Work Place Testing FAQ

Frequently Asked Questions:

Q – How long does it take to test a sample?

A - Usually when a sample is delivered to the lab, a screening result will be available by the end of the day. If the sample requires confirmation, that will be carried out the same night that the sample arrives, with a result available the next day.

Q – Why is there a delay between the screening test and the final result?

A – An onsite screening test is just that, on-site. If the result is non-negative, then the sample must be sent to the laboratory for a confirmation. The travel time may be anywhere from a few hours to a few days depending on the location of origin. The confirmation then takes a further day to be completed.

Q – How reliable is the testing?

A – Lab based screening is more reliable than on-site screening in that it gives a numerical result, not just a coloured line. Mass spectrometry (GC/MS or LC/MS) is a more advanced kind of testing that provides definitive identification of the drug. GC/MS and LC/MS is used to confirm all drugs detected by lab based screening and on-site devices.

Q – What can interfere with a test?

A – There are compounds which may interfere with screening devices, usually giving a false positive reading. This may be prescribed or OTC medication, or other nutraceuticals. However, all samples identified as positive by lab based or on-site screening devices are then re-tested (confirmed) using mass spectrometry (GC/MS or LC/MS). Mass spectrometry can accurately distinguish between banned substances and legal drugs that have similar properties, providing certainty in the final testing result.

Q – How long will drugs be detectable?

A – In urine most drugs will be gone 3 – 4 days after use with the exception of THC. THC can take weeks or months to be fully excreted depending on the level of cannabis use. In oral fluid testing drugs are detectable from a few hours to 1-2 days, depending on the drug. Drug metabolism does vary in different people, so it is possible that some individuals will metabolise and excrete drugs faster or slower than average.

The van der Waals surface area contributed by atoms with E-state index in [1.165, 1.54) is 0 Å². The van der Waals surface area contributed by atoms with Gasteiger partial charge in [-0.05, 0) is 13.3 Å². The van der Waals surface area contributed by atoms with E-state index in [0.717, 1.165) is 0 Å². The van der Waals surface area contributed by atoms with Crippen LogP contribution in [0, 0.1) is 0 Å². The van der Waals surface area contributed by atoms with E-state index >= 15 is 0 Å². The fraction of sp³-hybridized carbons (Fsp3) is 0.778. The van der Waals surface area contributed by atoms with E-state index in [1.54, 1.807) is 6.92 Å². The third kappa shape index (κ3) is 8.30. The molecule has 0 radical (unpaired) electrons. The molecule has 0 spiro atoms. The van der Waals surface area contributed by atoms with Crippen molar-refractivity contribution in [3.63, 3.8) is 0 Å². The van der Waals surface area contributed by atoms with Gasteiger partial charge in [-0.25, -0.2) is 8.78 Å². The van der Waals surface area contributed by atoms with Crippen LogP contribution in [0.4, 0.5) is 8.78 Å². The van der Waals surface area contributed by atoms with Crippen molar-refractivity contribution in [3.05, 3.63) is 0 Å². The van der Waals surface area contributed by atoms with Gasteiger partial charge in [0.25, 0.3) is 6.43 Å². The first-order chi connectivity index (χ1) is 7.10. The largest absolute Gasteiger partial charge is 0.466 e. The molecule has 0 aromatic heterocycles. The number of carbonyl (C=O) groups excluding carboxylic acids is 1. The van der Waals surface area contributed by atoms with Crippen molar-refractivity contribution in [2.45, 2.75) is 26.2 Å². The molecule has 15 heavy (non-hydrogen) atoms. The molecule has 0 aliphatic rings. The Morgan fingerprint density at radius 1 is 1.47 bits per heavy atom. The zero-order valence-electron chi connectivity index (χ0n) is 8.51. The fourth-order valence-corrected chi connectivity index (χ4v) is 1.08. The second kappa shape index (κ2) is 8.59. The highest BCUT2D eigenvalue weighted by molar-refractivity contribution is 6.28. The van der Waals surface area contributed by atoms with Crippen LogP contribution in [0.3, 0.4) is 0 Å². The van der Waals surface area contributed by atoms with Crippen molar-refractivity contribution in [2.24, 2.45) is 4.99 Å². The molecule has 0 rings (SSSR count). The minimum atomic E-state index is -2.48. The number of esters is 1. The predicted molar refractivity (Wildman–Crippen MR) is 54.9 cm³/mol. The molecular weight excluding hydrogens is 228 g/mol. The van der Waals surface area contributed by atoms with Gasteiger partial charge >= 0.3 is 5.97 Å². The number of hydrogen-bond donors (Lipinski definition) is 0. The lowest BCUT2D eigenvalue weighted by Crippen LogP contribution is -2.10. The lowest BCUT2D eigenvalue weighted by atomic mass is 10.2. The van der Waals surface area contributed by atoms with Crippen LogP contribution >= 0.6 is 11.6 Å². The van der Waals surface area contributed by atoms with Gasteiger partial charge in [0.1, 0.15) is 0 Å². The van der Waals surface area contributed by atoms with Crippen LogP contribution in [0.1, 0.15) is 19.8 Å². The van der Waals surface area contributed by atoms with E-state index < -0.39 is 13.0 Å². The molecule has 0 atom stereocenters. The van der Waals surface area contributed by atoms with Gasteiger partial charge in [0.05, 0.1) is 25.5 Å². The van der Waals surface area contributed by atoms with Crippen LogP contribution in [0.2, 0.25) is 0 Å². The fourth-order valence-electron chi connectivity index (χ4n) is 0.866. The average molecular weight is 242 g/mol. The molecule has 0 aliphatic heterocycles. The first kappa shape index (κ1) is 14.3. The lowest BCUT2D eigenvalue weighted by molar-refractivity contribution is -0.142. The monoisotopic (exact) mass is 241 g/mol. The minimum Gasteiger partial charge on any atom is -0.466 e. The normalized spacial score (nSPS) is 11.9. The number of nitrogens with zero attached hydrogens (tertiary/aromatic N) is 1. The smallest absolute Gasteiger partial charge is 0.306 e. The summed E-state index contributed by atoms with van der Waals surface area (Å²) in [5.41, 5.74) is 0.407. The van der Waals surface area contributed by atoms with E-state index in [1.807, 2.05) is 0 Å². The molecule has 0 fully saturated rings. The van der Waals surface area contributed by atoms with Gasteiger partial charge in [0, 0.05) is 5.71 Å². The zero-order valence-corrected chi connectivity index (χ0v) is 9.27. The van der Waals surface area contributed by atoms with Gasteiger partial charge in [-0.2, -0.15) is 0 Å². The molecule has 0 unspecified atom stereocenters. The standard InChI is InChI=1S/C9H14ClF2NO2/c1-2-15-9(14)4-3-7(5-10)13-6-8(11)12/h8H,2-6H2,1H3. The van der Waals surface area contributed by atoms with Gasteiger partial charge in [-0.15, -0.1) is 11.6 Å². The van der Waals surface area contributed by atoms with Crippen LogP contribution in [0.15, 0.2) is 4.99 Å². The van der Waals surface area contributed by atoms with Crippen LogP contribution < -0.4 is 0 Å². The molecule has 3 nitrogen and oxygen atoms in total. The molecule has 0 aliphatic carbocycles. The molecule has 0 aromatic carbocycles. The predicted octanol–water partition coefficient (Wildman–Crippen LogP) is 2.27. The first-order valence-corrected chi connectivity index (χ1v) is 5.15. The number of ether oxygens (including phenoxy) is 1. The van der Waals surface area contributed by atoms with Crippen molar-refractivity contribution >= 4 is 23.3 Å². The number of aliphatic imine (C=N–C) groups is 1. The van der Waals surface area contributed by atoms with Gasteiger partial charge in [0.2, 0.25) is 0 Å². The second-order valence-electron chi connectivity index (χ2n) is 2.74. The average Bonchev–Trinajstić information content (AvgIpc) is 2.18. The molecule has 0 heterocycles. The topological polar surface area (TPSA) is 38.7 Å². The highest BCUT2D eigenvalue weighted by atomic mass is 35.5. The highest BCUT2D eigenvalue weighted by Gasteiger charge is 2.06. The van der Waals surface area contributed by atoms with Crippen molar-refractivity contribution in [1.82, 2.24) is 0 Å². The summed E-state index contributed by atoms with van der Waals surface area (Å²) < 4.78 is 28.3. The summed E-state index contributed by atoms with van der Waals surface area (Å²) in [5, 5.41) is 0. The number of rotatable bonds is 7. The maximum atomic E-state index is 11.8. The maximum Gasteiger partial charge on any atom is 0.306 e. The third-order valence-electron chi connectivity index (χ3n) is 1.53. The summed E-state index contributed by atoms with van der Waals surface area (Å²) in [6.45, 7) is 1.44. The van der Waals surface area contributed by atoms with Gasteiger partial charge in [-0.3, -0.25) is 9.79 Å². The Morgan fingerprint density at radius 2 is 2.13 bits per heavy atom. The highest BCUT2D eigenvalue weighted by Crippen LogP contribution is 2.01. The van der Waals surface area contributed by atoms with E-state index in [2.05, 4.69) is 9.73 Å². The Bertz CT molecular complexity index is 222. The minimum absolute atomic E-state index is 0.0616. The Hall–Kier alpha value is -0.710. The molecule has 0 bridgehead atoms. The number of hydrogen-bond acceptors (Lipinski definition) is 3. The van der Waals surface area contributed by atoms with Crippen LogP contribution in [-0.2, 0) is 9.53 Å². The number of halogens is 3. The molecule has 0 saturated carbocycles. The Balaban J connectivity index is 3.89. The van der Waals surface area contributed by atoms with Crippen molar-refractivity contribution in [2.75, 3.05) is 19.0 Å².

Q – Why do some companies test oral fluid and some companies test urine?

A  Oral fluid testing shows recent drug use and may be a better indication of drug impairment on the day of employment. Urine shows a history of drug use over the previous week and is a better test to determine long term behaviour patterns. Depending on the testing regime, the two tests provide slightly different answers to the same question.

Q – Does the test show whether a person is impaired by a drug?

A – No. Impairment can vary widely from person to person with many factors, and these tests cannot account for them.

Q - Will urine testing be effected by existing medical conditions?

A No. AS4308 and AS4760 only look for a small group of (mostly illegal) drugs and do not measure your health status. If your doctor has prescribed medication including pain killers or sleeping pills, please inform your employer.

Q – Will my prescribed medications show up on the drug test?

A Prescribed drugs do not cross-react with most screening tests. There can be exceptions depending on the screening test employed, but drug confirmation by mass spectrometry is used to ensure that the testing is accurate. Obviously, the legal medications listed in the testing protocol will be detected.

Q - What if I think the result is wrong?

A – If you think the lab test is wrong, then there usually is a “B” sample available for testing. It is recommended that this sample is sent to a second lab, for an independent result. The cost is usually borne by the donor but sometimes the employer agrees to pay.